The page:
When Dibbles and I would take a particular dislike to a scribbler, we raced up and down the stairs, slammed doors, cranked up the air conditioning until windows frosted over, rattled doorknobs, and turned lights and electrical appliances off and on. Typical garden-variety ghost treatment. That was enough to scare them.
I’ve learned over the years that the literati from New York move the most nimbly and bolt for the New York State Thruway faster than I can shout, “Boo!” We liked Arlene the best. At first, she was a little spooked by us but she hung in there. She turned on every light—they all do—and attempted to scare us away by playing Broadway show tunes on a vintage stereo at ear splitting decibels. I could see through this. But since I am the world’s biggest show tune aficionado, particularly songs from Funny Girl, I left her alone. I was too busy singing along with the music.
Her music calmed my spirits down. Dibbles and I stood together on the stairs leading to the attic and acted out every role. I loved playing Sadie, the married lady. That summer was the best I’d had in decades. Arlene left the music on all day long, even when she was out of the house, and we were in heaven.
Arlene was well occupied that summer, with the Thurber folks running her almost six feet under. She taught a writing class at Ohio State University, taught writing to kids at the Thurber Summer Camp, and her favorite, I could tell, was acting as a writing coach to reporters of the Columbus Dispatch. She always had a dining companion for Columbus’s version of chili dogs, called coneys; I don’t know how anyone can eat these; they’re hell on the stomach.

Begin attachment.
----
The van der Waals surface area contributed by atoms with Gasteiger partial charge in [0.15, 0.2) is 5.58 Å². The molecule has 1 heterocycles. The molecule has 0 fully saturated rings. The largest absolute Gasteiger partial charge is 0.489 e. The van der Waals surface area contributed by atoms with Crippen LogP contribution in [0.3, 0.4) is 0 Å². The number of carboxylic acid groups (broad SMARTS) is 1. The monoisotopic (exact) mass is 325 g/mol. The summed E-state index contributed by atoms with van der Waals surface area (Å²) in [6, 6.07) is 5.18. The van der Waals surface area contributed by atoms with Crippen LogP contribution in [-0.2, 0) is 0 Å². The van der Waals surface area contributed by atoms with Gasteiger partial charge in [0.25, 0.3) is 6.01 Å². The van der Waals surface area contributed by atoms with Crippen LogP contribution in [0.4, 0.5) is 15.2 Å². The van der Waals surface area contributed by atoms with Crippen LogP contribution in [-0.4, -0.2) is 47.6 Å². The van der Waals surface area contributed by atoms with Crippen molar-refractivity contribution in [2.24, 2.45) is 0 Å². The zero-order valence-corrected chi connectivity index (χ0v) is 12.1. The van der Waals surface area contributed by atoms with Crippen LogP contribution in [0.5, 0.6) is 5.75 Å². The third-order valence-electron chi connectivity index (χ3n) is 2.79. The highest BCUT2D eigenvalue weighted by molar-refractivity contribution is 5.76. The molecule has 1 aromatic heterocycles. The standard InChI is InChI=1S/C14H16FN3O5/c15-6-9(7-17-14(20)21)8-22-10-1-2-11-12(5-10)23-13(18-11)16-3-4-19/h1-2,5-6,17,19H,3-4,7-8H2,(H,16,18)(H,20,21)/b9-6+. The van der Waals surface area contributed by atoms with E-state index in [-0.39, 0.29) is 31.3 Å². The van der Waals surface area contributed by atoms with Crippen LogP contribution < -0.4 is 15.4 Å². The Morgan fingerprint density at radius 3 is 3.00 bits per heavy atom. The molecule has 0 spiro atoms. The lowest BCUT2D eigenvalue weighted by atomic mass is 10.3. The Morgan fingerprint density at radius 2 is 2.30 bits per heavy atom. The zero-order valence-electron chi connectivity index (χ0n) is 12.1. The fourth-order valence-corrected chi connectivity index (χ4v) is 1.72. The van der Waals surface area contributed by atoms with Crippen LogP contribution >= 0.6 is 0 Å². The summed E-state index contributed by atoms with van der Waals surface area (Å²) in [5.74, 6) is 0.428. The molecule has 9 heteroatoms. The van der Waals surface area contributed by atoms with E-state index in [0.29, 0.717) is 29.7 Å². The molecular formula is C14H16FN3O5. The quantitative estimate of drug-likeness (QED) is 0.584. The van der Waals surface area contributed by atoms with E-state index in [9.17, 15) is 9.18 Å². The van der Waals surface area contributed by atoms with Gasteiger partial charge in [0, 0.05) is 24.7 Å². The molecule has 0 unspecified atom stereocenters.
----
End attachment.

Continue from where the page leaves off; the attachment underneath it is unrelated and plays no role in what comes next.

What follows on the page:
She didn’t use the kitchen much, and from what I gather this is for the best, so we were thankfully free from the smells of ancient fried fish and timid bacon that linger on until eternity. Arlene was the only writer I can recall who cleaned and washed as if this were her home. Not one other author stomped down to the basement to wash the bedding and clothes like she did. She may have even laundered the curtains throughout the Thurber House. Arlene left us chocolate kisses and plates of Buckeye donuts at the top of the stairs and said hello both coming and going, with a little wave. No one was ever that friendly. It’s just supernatural.